# [swift-users] Compilation time problems when building matrices

Taylor Swift kelvin13ma at gmail.com
Wed Jun 28 15:21:59 CDT 2017

```i have a similar function in my code which uses four intermediates but
compiles in reasonable time

{
// frustum
let f_width:Float  =  self.half_h  * self.twice_size,
f_height:Float =  self.half_k  * self.twice_size,
dx:Float       = -self.shift_x / self.half_h,
dy:Float       = -self.shift_y / self.half_k

let clip_ratio:Float = 1000

self.projection_matrix =
[self.z/f_width , 0              ,
0                                     , 0,
0              , self.z/f_height,
0                                     , 0,
dx             , dy             ,    (1 + clip_ratio) / (1 -
clip_ratio),-1,
0              , 0              , self.z*2*clip_ratio / (1 -
clip_ratio), 0]
}

The intermediates are also things you’re going to want to store if anything
for code clarity since the array literal starts looking messy when you
shove long expressions into it. It also cuts down a little on the number of
redundant operations you have to do (from 21 in your example to 16),
especially divisions which you have six of in the original.

On Wed, Jun 28, 2017 at 1:51 PM, Elia Cereda via swift-users <
swift-users at swift.org> wrote:

> Hi,
>
> I currently writing a demo app to teach myself the fundamentals of Metal
> and a big part of that is obviously working with matrices. What I’m seeing
> is that the code build them has some serious compilation time problems.
>
> The worst case is this function, which according
> to -debug-time-function-bodies takes over 9500ms of time to compile.
>
> static func frustum(l: Float, r: Float, t: Float, b: Float, n: Float, f:
> Float) -> float4x4 {
>     return float4x4(rows: [
>         [ 2 * n / (r - l),                   0,  (r + l) / (r - l),
>             0 ],
>         [               0,     2 * n / (t - b),  (t + b) / (t - b),
>             0 ],
>         [               0,                   0, -(f + n) / (f - n), -2 * f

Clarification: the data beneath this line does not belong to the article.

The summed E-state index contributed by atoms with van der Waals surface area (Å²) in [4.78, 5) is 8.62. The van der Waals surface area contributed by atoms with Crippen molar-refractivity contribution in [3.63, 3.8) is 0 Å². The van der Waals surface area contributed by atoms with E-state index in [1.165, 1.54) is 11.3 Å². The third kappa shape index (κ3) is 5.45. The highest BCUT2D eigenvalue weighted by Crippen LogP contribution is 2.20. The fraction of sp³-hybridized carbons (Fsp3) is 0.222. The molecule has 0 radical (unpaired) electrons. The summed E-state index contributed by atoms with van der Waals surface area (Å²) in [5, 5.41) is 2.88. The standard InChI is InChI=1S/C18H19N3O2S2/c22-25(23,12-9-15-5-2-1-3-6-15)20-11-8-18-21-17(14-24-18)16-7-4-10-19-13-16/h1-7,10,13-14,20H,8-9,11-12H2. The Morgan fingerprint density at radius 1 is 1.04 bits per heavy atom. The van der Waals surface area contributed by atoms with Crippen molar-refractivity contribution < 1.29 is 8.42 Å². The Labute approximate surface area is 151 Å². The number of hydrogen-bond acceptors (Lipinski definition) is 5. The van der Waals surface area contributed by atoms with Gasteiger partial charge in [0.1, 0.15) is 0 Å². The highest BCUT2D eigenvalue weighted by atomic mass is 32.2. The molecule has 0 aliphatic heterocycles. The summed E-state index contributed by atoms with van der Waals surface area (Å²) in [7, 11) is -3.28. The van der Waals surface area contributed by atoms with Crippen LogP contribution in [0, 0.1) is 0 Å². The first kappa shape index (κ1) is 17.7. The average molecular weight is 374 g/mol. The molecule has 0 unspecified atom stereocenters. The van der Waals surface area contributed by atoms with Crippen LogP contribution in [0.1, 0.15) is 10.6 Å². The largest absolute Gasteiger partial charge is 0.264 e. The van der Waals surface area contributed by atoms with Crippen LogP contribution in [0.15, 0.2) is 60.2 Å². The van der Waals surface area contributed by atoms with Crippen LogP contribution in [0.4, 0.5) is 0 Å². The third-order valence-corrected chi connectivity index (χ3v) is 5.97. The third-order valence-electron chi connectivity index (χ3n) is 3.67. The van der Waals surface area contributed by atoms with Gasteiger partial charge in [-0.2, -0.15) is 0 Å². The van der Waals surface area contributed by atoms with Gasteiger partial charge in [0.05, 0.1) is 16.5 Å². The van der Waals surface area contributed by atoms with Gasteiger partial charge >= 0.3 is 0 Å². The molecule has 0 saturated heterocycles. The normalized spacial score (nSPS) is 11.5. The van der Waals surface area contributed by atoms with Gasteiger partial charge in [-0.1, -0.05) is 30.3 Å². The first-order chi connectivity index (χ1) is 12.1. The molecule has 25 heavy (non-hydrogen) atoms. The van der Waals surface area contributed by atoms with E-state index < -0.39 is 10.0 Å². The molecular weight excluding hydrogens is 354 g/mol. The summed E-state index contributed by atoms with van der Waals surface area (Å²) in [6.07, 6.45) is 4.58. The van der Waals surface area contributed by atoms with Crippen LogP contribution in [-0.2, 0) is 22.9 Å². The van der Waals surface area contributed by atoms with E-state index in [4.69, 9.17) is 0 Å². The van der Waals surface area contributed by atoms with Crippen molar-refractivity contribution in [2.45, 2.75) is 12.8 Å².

> * n / (f - n) ],
>         [               0,                   0,                 -1,
>             1 ],
>     ])
> }
>
> I’ve tried making some naive changes to the code and gotten it down to a
> much more reasonable 4ms, but the result is not something I would write if
> given a choice.
>
> static func frustum(l: Float, r: Float, t: Float, b: Float, n: Float, f:
> Float) -> float4x4 {
>     let twoN = 2 * n
>
>
>     let rPlusL = r + l
>     let rMinusL = r - l
>
>
>     let tPlusB = t + b
>     let tMinusB = t - b
>
>
>     let fPlusN = f + n
>     let fMinusN = f - n
>
>
>     return float4x4(rows: [
>         [ twoN / rMinusL,              0,  rPlusL / rMinusL,
>     0 ],
>         [              0, twoN / tMinusB,  tPlusB / tMinusB,
>     0 ],
>         [              0,              0, -fPlusN / fMinusN, -twoN * f /
> fMinusN ],
>         [              0,              0,                -1,
>     1 ],
>     ])
> }
>
> I’m taking this to swift-users since I’m aware this is a known pain point
> with the compiler. Is this specific instance something that would be worth
> filing a bug for?
>
> Since I do not understand enough of the compiler to understand
> specifically what is causing problems with the first piece of code, I would
> also be extremely grateful if something from the core team (or anyone for
> that matter) could share some wisdom regarding what to do here.
>
> Specifically, is there something that could be done to the first code to
> reduce the amount of overloads that the compiler needs to consider? In my
> naive view of the world, a sum or a multiplication between two Floats can
> only ever produce another Float, is there some way to pass this knowledge
> to the compiler?
>
> Regards,
> Elia Cereda
>
>
> _______________________________________________
> swift-users mailing list
> swift-users at swift.org
> https://lists.swift.org/mailman/listinfo/swift-users
>
>
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